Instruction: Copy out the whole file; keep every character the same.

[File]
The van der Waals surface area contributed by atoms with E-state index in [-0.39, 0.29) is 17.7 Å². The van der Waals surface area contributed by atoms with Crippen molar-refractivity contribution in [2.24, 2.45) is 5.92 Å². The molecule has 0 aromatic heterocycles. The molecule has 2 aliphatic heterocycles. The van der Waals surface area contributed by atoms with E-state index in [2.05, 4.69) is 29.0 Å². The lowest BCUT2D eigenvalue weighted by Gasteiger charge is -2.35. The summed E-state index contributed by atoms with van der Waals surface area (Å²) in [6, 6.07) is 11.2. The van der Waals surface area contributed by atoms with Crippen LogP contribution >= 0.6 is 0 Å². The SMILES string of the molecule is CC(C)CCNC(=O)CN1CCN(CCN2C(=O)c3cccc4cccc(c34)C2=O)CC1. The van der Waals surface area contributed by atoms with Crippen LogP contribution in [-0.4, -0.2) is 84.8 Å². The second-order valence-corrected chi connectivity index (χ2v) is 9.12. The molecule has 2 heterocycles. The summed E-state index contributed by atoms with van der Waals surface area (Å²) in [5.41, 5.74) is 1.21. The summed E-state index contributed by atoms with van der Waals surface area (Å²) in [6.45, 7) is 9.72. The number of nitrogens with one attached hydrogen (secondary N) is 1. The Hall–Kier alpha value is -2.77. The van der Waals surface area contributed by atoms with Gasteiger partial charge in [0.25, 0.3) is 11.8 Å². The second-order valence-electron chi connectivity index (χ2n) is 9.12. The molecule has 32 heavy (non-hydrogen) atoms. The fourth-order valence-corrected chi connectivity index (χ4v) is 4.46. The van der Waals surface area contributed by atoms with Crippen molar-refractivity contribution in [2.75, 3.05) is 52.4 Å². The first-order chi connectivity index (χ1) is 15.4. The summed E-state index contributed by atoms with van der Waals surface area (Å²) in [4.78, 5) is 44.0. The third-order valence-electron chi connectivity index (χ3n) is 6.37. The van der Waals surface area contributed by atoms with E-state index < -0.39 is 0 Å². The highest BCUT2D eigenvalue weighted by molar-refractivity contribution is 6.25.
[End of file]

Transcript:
The van der Waals surface area contributed by atoms with E-state index in [-0.39, 0.29) is 17.7 Å². The van der Waals surface area contributed by atoms with Crippen molar-refractivity contribution in [2.24, 2.45) is 5.92 Å². The molecule has 0 aromatic heterocycles. The molecule has 2 aliphatic heterocycles. The van der Waals surface area contributed by atoms with E-state index in [2.05, 4.69) is 29.0 Å². The lowest BCUT2D eigenvalue weighted by Gasteiger charge is -2.35. The summed E-state index contributed by atoms with van der Waals surface area (Å²) in [6, 6.07) is 11.2. The van der Waals surface area contributed by atoms with Crippen LogP contribution >= 0.6 is 0 Å². The SMILES string of the molecule is CC(C)CCNC(=O)CN1CCN(CCN2C(=O)c3cccc4cccc(c34)C2=O)CC1. The van der Waals surface area contributed by atoms with Crippen LogP contribution in [-0.4, -0.2) is 84.8 Å². The second-order valence-corrected chi connectivity index (χ2v) is 9.12. The molecule has 2 heterocycles. The summed E-state index contributed by atoms with van der Waals surface area (Å²) in [5.41, 5.74) is 1.21. The summed E-state index contributed by atoms with van der Waals surface area (Å²) in [6.45, 7) is 9.72. The number of nitrogens with one attached hydrogen (secondary N) is 1. The Hall–Kier alpha value is -2.77. The van der Waals surface area contributed by atoms with Gasteiger partial charge in [0.25, 0.3) is 11.8 Å². The second-order valence-electron chi connectivity index (χ2n) is 9.12. The molecule has 32 heavy (non-hydrogen) atoms. The fourth-order valence-corrected chi connectivity index (χ4v) is 4.46. The van der Waals surface area contributed by atoms with Crippen molar-refractivity contribution in [2.75, 3.05) is 52.4 Å². The first-order chi connectivity index (χ1) is 15.4. The summed E-state index contributed by atoms with van der Waals surface area (Å²) in [4.78, 5) is 44.0. The third-order valence-electron chi connectivity index (χ3n) is 6.37. The van der Waals surface area contributed by atoms with E-state index < -0.39 is 0 Å². The highest BCUT2D eigenvalue weighted by molar-refractivity contribution is 6.25.